Many busy professionals today are feeling overwhelmed because of their many commitments—to work, family, elder care, community and so on. They allow things to creep on to their to-do lists, often unconsciously. By failing to say no and take the right actions, their ever-growing list becomes overwhelming. Anxiety and exhaustion soon follow. Productivity falters, and often they develop a bad attitude.
Reduce Overwhelming Commitments Before They Reduce Productivity
Acknowledge Everything. Write or type a weekly to-do list of everything that needs to be done. Get the vague, undefined list out of your head to stop disruptive mental chatter. Include the simplest things (change a light bulb) to the most difficult (a presentation for the boss). Stay out of the details at this point.
Get Real. Next, cross off those things you will NOT do. Even a superwoman or superman can’t do everything and be a happy, productive person. Review the list again and cross off more items – tell the truth — you know what you will (or must) do and will not do. (This will require you to have conversations with family, friends and employees, letting them know up front what you are doing to keep your relationships strong.)
Clarity Is Key. Now, circle ONLY the top three items that must be done. Rank them. Get into action and focus on number one, now!
Focus and Stay in Action
Outline a Plan. Type or write out a short plan for each action item. Get with others to see what is missing from the plan and who can help. Then, create a timetable. Now, get into immediate action to ensure a feeling of productivity.
Focus. Talk with your boss and clarify the specific results he or she wants. This usually eliminates your mental chatter and clarifies what needs to be done. Focus only on result-oriented items and stop making the process bigger or more complicated than it needs to be.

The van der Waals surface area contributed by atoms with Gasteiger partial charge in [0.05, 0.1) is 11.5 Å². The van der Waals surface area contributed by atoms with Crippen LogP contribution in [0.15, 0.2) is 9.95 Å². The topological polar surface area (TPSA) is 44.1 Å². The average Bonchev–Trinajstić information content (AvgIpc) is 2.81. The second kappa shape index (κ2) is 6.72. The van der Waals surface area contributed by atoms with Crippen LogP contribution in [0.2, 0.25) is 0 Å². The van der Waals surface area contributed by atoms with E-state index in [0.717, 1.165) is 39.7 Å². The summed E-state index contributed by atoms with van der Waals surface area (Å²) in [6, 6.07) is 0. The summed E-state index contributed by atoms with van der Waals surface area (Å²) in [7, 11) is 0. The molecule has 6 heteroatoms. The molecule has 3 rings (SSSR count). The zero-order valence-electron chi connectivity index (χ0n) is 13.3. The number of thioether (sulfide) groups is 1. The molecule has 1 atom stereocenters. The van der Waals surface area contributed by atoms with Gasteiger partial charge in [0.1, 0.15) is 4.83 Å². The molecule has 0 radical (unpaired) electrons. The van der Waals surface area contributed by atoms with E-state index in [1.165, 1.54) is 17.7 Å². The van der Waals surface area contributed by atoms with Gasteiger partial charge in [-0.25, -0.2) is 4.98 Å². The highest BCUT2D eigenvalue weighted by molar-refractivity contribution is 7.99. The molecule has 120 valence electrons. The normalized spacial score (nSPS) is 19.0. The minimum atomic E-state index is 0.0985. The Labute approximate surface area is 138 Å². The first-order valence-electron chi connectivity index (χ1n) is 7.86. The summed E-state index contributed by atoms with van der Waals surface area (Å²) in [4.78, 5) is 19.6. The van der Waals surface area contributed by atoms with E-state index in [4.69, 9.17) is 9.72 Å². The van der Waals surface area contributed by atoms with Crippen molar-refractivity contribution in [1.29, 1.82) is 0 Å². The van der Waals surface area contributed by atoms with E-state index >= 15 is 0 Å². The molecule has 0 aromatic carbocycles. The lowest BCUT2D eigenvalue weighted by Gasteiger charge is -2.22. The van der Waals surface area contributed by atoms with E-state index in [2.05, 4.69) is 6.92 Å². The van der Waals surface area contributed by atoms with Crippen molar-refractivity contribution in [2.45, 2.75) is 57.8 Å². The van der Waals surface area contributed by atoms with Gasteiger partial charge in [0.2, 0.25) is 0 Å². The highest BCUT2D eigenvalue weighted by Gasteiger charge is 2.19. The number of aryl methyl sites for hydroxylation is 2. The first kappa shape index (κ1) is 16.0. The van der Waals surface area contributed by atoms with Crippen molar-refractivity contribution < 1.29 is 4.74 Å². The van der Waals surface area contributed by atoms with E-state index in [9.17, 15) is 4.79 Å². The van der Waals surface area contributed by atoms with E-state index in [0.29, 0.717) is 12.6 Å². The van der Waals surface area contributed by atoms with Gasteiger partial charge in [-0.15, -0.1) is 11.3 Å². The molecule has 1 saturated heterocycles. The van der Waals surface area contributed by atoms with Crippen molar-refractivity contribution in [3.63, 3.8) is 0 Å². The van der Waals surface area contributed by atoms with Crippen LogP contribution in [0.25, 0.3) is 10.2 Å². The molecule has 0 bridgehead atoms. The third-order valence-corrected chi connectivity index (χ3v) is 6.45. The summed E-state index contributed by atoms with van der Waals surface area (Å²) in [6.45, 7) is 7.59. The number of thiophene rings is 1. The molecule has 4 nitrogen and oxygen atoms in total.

Delegate. Who can you delegate the whole plan to, or specific items? Watch out for any control issues you may have. Understand that others will not tackle things the way you would. That’s OK. You will often find that they do a better job than you would have. During the process, review actions taken and expected results together. Fine-tune. You’re done!
Work with Your Team. Who can you include to make sure the results are great? At home, kids can load a dishwasher (remember, there are over 100 different ways to do it). Others on a committee can pitch in and help with setup and cleanup after an event. Employees can learn how to do a job, often more quickly than you think they can! Don’t nitpick their approach; focus on the right things, like the customer, outcome, number of attendees, timetable, etc.
Acknowledge. It is very important to appreciate others and their efforts, individually and as a team. Stop micromanaging. (Yes, I need to keep repeating this point.) Instead, fine-tune what is expected of others and brainstorm together to resolve any issues before they become problems.
©Jeannette Seibly, 2017
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